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​Oral cancer: Restricting dental check-ups to once every 2 years could put lives at risk 

13 November 2018


Dentists have warned today that plans to extend the gap between appointments to beyond 12 months could jeopardise efforts to tackle Scotland's fastest growing cancers.


As BDA Scotland launches its action plan to combat oral cancers in Holyrood today, it has revealed survey evidence showing 97% of dentists in Scotland now have concerns that moves to extend recall intervals could undermine detection or oral cancers – with 77% defining it as a major or severe risk.

Dentists are often the first health professionals to detect oral cancer during routine check-ups. While the BDA has welcomed the ambitions set out in the new Oral Health Improvement Plan (OHIP), it has expressed dismay that it will be funded by cuts to annual appointments for many supposedly 'lower risk' patients. Oral cancers can occur in patients with good oral health and a healthy lifestyle - nearly 5 oral cancer cases are diagnosed every working day, with survival rates improving from 50 per cent to 90 per cent with early detection.

Dentist leaders have published new analysis showing oral cancer cases are now costing NHS Scotland up to £90,000 per patient - with an estimated annual cost of over £65 million - set to more than double by 2035 if the disease goes unchecked.

Scotland has seen a 37% increase in oral cancer deaths in the last decade. Incidence rates are among the highest in Europe – with residents in our most deprived communities twice as likely to be diagnosed or die from the condition as those in more affluent areas.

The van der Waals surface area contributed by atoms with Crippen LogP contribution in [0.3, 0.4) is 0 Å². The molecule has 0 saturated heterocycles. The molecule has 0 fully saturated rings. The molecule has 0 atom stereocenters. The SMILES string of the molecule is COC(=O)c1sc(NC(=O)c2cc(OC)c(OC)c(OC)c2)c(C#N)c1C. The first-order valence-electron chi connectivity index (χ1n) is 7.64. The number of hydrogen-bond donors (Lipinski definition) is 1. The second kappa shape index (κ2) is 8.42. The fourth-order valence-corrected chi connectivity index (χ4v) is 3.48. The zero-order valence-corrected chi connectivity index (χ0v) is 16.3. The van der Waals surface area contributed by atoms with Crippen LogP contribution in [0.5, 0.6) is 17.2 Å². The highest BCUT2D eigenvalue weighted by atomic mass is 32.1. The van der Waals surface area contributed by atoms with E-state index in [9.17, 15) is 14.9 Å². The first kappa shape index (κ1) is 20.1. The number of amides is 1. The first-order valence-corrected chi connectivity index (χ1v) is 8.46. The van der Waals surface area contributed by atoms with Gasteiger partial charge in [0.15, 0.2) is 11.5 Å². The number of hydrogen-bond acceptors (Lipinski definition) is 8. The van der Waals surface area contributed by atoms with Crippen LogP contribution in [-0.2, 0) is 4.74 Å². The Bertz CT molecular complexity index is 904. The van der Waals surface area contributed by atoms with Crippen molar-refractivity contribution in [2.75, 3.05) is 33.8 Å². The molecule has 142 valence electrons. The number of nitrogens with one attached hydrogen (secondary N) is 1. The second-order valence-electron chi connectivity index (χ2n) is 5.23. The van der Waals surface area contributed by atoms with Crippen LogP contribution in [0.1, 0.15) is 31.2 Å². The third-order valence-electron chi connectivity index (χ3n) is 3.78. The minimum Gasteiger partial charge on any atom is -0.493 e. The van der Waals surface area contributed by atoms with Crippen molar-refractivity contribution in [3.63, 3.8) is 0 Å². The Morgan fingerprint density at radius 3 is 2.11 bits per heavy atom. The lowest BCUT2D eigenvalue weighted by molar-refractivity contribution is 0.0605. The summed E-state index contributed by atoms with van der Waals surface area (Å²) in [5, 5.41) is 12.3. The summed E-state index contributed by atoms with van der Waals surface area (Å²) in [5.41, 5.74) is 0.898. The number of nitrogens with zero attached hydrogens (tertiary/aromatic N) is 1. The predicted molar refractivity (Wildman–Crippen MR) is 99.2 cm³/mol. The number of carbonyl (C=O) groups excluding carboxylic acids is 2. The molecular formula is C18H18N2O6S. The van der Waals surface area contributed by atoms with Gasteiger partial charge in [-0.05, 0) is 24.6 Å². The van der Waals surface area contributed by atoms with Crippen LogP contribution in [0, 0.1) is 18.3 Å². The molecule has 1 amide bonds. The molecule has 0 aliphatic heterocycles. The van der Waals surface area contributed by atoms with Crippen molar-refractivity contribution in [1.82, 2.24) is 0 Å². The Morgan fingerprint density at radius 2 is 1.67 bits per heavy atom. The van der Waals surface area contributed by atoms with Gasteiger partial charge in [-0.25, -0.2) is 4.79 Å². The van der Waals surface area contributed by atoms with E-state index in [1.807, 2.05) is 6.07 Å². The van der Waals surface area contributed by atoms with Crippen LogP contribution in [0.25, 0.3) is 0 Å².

Anas Sarwar MSP has now tabled a motion in the Scottish Parliament calling for sustainable and innovative approaches to oral cancer treatment, and expressing concern over the potential impact of the OHIP. BDA Scotland is calling for a strategic focus on early detection, prevention and joining-up services, with measures including sufficient resources for alcohol treatment and smoking cessation programmes, and a catch-up programme to offer 140,000 older school-aged boys access to the vaccination programme for the cancer-causing Human Papillomavirus (HPV). 

David Cross, Vice Chair of the BDA's Scottish Council said:

"Dentists are on the front line of a battle against some the fastest rising cancers in Scotland. Early detection is key, but now risks becoming a casualty of a cost-cutting exercise.


"People in otherwise good health are succumbing to this disease. Telling our 'lower risk' patients to come back in two years will only handicap efforts to meet a growing threat, while putting further pressure on NHS cancer services.


"Oral cancer now claims three times as many lives in Scotland as car accidents. Rather than chasing quick savings we need to see concrete plans and real investment to help turn the tables on this devastating but preventable disease."


Scotland oral cancer awareness campaign

BDA Scotland is supporting the Oral Health Foundation's campaign during Mouth Cancer Action Month, which takes place each November.

With oral cancers, the key is spotting early on: early detection results in a roughly 90 per cent survival rate, compared to a 50 per cent survival rate for delayed diagnosis - we are campaigning to raise awareness of the issues, and provide resources for dental professionals to use.